There is a definite cause and effect relationship between the trees in the vicinity of the meteorological tower and the wind speed at the 10-meter level on the meteorological tower. For the affected directions, horizontal wind speed is significantly reduced below what it would be for that level if the trees were not present. This effect is only slightly less for the 10:1 exposure achieved with the 1977 tree clearing, which illustrates that meeting this commonly accepted distance to height ratio does not assure representativeness of 10-meter data collected at a nuclear plant site. The somewhat stronger effect for winds from the south through southwest directions may be partly attributable to the abrupt change in roughness and elevation encountered by air moving at an angle or directly across the reservoir, which is 3.5 to 5.0 kilometers wide at this site. This general reduction in wind speed values below what would be expected at the plant location will result in biased dispersion estimates. Calculated relative concentration values for releases treated as ground-level or building-wake releases would be larger than actual concentrations. While this would provide conservative concentration values, radioactive plume transport calculations would be nonconservative. The calculated, or predicted, transport rate would be slower than the actual transport rate. Such local biases affecting the spatial representativeness of airflow at 10 meters are a primary reason for TVA's decision to use 46-meter wind data for ground-level transport and diffusion modeling in its radiological emergency preparedness program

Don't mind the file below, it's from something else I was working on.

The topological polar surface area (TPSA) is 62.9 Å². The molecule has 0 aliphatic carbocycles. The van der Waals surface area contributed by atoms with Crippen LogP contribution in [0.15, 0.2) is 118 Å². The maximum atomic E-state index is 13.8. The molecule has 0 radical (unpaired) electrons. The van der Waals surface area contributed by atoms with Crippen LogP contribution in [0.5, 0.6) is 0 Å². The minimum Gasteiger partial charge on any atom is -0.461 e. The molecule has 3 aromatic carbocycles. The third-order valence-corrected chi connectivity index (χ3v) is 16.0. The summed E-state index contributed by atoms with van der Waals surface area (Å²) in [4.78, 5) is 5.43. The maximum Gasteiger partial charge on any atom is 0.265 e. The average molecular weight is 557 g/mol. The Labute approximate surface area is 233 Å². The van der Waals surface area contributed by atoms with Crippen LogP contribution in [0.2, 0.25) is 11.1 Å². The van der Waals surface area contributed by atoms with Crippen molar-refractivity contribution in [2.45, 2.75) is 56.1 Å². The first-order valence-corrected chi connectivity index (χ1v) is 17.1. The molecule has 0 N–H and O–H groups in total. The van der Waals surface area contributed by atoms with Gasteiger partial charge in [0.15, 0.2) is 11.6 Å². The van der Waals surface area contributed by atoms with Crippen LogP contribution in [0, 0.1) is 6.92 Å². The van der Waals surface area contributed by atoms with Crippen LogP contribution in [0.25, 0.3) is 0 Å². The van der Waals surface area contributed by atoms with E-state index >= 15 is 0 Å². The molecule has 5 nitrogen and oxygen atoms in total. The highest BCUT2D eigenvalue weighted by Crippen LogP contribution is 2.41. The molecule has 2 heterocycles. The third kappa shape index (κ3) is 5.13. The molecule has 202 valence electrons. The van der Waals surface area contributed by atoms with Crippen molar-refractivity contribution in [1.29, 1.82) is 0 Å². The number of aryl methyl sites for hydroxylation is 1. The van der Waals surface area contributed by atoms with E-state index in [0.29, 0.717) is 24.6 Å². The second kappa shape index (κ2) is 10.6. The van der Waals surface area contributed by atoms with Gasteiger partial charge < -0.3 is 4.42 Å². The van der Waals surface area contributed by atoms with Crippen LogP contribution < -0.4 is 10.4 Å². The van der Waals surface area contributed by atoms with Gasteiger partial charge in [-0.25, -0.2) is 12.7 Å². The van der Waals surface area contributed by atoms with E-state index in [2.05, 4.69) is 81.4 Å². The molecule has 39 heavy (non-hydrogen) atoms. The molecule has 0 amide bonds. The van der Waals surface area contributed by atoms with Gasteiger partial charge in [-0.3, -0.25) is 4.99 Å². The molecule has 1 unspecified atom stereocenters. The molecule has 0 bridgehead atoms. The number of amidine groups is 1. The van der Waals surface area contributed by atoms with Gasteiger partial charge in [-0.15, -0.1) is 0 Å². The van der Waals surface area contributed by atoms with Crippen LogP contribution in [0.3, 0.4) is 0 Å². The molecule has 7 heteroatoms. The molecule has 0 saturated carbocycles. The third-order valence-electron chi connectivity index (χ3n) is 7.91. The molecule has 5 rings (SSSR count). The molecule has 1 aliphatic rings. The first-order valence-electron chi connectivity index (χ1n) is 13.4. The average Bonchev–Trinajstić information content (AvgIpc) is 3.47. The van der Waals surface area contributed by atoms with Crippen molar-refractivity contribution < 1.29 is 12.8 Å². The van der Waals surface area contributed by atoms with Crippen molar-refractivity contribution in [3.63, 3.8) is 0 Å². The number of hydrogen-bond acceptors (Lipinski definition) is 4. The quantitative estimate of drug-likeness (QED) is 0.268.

12. Islands for nuclear power stations

    International Nuclear Information System (INIS)

    Usher, E.F.F.W.; Fraser, A.P.

    1981-01-01

    The safety principles, design criteria and types of artificial island for an offshore nuclear power station are discussed with particular reference to siting adjacent to an industrial island. The paper concludes that the engineering problems are soluble and that offshore nuclear power stations will eventually be built but that much fundamental work is still required. (author)

  13. Integrated Plant Safety Assessment: Systematic Evaluation Program. Yankee Nuclear Power Station, Yankee Atomic Electric Company, Docket No. 50-29. Final report

    International Nuclear Information System (INIS)

    1983-06-01

    The Systematic Evaluation program was initiated in February 1977 by the US Nuclear Regulatory Commission to review the designs of older operating nuclear reactor plants to confirm and document their safety. The review provides: (1) an assessment of how these plants compare with current licensing safety requirements relating to selected issues, (2) a basis for deciding on how these differences should be resolved in an integrated plant review, and (3) a documented evaluation of plant safety. This report documents the review of Yankee Nuclear Power Station, operated by Yankee Atomic Electric Company. The Yankee plant is one of 10 plants reviewed under Phase II of this program. This report indicates how 137 topics selected for review under Phase I of the program were addressed. Equipment and procedural changes have been identified as a result of the review

  14. Integrated Plant Safety Assessment, Systematic Evaluation Program. Yankee Nuclear Power Station, Yankee Atomic Electric Company, Docket No. 50-29. Draft report

    International Nuclear Information System (INIS)

    1983-02-01